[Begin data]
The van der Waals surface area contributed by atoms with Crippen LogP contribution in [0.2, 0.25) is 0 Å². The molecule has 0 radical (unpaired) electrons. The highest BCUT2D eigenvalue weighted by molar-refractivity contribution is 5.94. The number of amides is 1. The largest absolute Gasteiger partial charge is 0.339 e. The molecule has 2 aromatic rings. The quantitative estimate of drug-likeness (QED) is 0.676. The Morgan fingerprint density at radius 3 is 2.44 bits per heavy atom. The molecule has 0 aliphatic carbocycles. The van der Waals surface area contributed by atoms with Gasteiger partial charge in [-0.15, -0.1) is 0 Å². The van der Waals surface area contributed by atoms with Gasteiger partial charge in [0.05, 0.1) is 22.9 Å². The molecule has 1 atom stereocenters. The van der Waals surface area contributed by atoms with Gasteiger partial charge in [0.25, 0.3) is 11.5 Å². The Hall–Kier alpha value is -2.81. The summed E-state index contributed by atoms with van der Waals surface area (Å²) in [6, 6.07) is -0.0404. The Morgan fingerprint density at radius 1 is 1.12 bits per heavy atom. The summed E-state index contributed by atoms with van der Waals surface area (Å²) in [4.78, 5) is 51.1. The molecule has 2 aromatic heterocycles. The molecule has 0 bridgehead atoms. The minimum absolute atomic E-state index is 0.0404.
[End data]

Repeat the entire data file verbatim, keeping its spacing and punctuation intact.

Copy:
The van der Waals surface area contributed by atoms with Crippen LogP contribution in [0.2, 0.25) is 0 Å². The molecule has 0 radical (unpaired) electrons. The highest BCUT2D eigenvalue weighted by molar-refractivity contribution is 5.94. The number of amides is 1. The largest absolute Gasteiger partial charge is 0.339 e. The molecule has 2 aromatic rings. The quantitative estimate of drug-likeness (QED) is 0.676. The Morgan fingerprint density at radius 3 is 2.44 bits per heavy atom. The molecule has 0 aliphatic carbocycles. The van der Waals surface area contributed by atoms with Gasteiger partial charge in [-0.15, -0.1) is 0 Å². The van der Waals surface area contributed by atoms with Gasteiger partial charge in [0.05, 0.1) is 22.9 Å². The molecule has 1 atom stereocenters. The van der Waals surface area contributed by atoms with Gasteiger partial charge in [0.25, 0.3) is 11.5 Å². The Hall–Kier alpha value is -2.81. The summed E-state index contributed by atoms with van der Waals surface area (Å²) in [6, 6.07) is -0.0404. The Morgan fingerprint density at radius 1 is 1.12 bits per heavy atom. The summed E-state index contributed by atoms with van der Waals surface area (Å²) in [4.78, 5) is 51.1. The molecule has 2 aromatic heterocycles. The molecule has 0 bridgehead atoms. The minimum absolute atomic E-state index is 0.0404.